As a dairy farmer, you know the hard work that goes into making that gallon of milk in the grocery store dairy case. Wholesome and nutritious, that gallon of milk represents the culmination of generations of hard work expanding and growing the family business. Milk is what your life revolves around: milking the cows, working the fields, caring for the animals. So, as members of the dairy industry, we take that word “milk” seriously.

Fischer laurie
President / American Dairy Coalition

However, many manufacturers have sold their integrity to cash in on the latest dietary craze of fake “milk.” These manufacturers know their product lacks the nutrition, consistency and wholesomeness of milk. A small amount of nut paste can be mixed with water, fortified and sold for far more than a gallon of milk. However, this lack of integrity is killing the American dairy industry and posing a risk to public health.

Nut juice is not milk

Milk provides 30 percent of the daily recommended calcium intake for most of the U.S. population and is the primary source of three of the four under-consumed nutrients of public health concern, as identified by the Dietary Guidelines for Americans. Furthermore, milk contains 8 grams of complete, natural protein per 8-ounce serving. While plant-based alternative products often fortify their beverages to appear more nutritionally sound, the bioavailability of fortified nutrients is not equal to those that occur naturally. Bottom line: Our bodies know the difference between naturally nutritious, wholesome dairy milk versus plant-based beverages containing a slew of additives, gums and flavorings.

How do we fix this?

If you are a member of the dairy industry, you know the problem. But how do we fix it? The answer to this is, first, we decide we are no longer going to stand for the clear mislabeling of products.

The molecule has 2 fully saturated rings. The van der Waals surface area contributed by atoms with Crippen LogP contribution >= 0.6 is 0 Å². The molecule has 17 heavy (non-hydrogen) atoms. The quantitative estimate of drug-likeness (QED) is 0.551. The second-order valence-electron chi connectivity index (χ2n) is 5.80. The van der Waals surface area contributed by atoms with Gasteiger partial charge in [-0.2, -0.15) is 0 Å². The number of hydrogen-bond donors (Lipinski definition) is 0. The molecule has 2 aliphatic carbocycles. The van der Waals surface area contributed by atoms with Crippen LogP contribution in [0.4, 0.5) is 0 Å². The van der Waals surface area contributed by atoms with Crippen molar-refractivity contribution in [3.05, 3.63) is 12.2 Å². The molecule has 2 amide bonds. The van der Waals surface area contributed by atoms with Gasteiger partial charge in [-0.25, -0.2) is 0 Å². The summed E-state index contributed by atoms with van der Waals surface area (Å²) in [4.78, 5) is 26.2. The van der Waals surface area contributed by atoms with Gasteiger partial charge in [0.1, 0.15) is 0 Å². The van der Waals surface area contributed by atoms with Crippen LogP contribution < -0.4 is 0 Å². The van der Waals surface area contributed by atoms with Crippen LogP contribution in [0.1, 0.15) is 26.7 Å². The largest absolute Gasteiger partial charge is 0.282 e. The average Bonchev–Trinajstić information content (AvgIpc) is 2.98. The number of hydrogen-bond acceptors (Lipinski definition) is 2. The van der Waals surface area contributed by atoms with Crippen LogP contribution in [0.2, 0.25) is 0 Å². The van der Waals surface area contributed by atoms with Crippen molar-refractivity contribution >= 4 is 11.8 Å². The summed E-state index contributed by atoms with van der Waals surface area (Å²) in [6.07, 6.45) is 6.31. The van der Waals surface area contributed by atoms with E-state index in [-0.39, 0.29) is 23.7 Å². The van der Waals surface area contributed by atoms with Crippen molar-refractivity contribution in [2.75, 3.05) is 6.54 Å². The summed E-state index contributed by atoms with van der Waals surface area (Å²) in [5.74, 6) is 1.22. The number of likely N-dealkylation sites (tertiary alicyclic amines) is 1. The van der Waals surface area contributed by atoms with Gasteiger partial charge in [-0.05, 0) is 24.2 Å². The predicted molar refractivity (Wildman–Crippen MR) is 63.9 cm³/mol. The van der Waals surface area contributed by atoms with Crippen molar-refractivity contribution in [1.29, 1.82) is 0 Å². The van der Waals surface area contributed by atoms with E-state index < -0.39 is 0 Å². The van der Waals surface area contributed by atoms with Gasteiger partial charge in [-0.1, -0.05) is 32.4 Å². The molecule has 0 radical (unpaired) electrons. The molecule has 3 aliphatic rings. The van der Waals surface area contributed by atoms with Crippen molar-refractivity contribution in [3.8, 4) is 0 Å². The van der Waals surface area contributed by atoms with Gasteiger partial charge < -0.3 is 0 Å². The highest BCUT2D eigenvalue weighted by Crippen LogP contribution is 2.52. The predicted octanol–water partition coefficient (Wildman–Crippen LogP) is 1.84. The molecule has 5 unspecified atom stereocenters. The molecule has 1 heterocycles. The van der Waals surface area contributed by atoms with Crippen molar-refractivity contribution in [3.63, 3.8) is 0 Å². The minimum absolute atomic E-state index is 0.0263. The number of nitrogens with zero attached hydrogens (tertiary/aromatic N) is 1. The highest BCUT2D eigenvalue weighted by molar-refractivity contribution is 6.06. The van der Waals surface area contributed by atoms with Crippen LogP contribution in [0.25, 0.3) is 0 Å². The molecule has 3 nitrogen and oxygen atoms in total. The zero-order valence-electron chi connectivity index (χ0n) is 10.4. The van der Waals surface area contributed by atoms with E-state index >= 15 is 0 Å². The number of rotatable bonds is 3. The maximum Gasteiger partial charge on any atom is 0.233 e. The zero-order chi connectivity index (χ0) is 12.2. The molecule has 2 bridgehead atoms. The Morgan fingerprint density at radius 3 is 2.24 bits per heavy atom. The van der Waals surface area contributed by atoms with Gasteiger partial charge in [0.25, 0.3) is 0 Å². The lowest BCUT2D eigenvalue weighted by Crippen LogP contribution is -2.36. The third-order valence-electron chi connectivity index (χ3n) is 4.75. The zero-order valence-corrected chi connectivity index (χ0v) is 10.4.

The FDA has in place federal standards of identity for all the various products that sit on the grocery store shelves. These are in place to help consumers understand what they are buying simply by the name it bears. You can’t call an orange an apple, for instance. However, despite the clear definition that milk must come from a lactating cow, the FDA has allowed manufacturers to call any sort of fluid that resembles milk “milk.”


Push back on the FDA

It’s time to let our legislators know this mislabeling is putting family farms out of business. It is making it harder for consumers to determine which products best meet their dietary needs. It is allowing product manufacturers to put profit above integrity. Ask your legislator to demand the FDA put an end to nondairy alternatives being allowed to brand their products as milk.

On behalf of the American Dairy Coalition, and the 30,000 producers we represent across the nation, we are asking the FDA to immediately ensure consumers can quickly, clearly and accurately compare and contrast the nutritional content of the products they choose to feed their families. Plant-based alternatives are not milk and cannot be used as a replacement for milk in the American diet in order to yield the same fulfillment of dietary needs.

Learn more and help the cause

To learn more about how you can help, to find talking points to discuss this topic with your legislators and to donate towards the American Dairy Coalition’s Protecting Milk Integrity Initiative, we welcome you to visit our website.  end mark

Laurie Fischer is president of the American Dairy Coalition. Email Laurie Fischer.